Japan's new 'communications robot' will prevent astronauts from getting lonely in space — by being absolutely adorable

It may look and act nothing like David from Prometheus, but big things come from humble beginnings. Tokyo University researchers and robot creator Tomotaka Takahashi are developing a tiny humanoid robot that will talk to and provide company for a Japanese astronaut during an upcoming six-month mission aboard the International Space Station. The 34-centimeter tall robot will be sent into space next summer in preparation for the arrival of ISS mission commander Koichi Wakata.

Called the Kibo Robot Project (Kibo means "hope" in Japanese), the organizers are working on a robot-human interface for use during extended missions. But its ultimate purpose extends beyond that. They describe the purpose of the project this way:

The Kibo robot has a special mission: To help solve the problems brought about by a society that has become more individualized and less communicative.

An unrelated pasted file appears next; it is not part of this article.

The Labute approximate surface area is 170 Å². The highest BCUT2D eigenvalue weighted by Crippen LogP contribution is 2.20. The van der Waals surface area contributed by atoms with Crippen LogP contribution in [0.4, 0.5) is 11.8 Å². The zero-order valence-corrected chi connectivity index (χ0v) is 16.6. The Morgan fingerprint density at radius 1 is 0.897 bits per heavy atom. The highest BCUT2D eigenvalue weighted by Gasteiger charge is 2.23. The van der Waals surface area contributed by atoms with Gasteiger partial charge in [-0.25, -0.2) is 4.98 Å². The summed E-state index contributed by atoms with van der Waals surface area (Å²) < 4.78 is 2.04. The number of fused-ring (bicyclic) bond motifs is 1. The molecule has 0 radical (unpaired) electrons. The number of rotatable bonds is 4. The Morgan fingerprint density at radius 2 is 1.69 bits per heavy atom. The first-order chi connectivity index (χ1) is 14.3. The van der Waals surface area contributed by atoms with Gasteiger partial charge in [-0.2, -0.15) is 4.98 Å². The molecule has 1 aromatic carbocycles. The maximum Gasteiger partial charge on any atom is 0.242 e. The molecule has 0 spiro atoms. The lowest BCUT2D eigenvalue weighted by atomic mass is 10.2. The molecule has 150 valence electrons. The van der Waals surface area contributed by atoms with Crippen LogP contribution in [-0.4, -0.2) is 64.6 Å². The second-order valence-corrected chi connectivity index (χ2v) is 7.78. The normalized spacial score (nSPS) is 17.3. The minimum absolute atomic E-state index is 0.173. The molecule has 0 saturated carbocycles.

Nowdays, more and more people are living alone. It's not just the elderly — with today's changing lifestyles, it's people of all ages.

With a new style of robot-human interface, perhaps a way to solve this problem could be found. This is the goal we have in mind for this project.

To that end, the team, which includes engineers from Toyota, are developing a "communications robot" — one that will be able to recognize Wakata's face and speak to him in Japanese. It will also take photos during the trip and send information to Earth from the Kibo laboratory on the space station.

Last Thursday, a cartoon sketch of what the robot will look like was released to the public. It'll have big red boots and a black-and-silver figure. As for it's name, nothing has been chosen yet, but the organizers are asking the public for suggestions.

Source: Japan Today.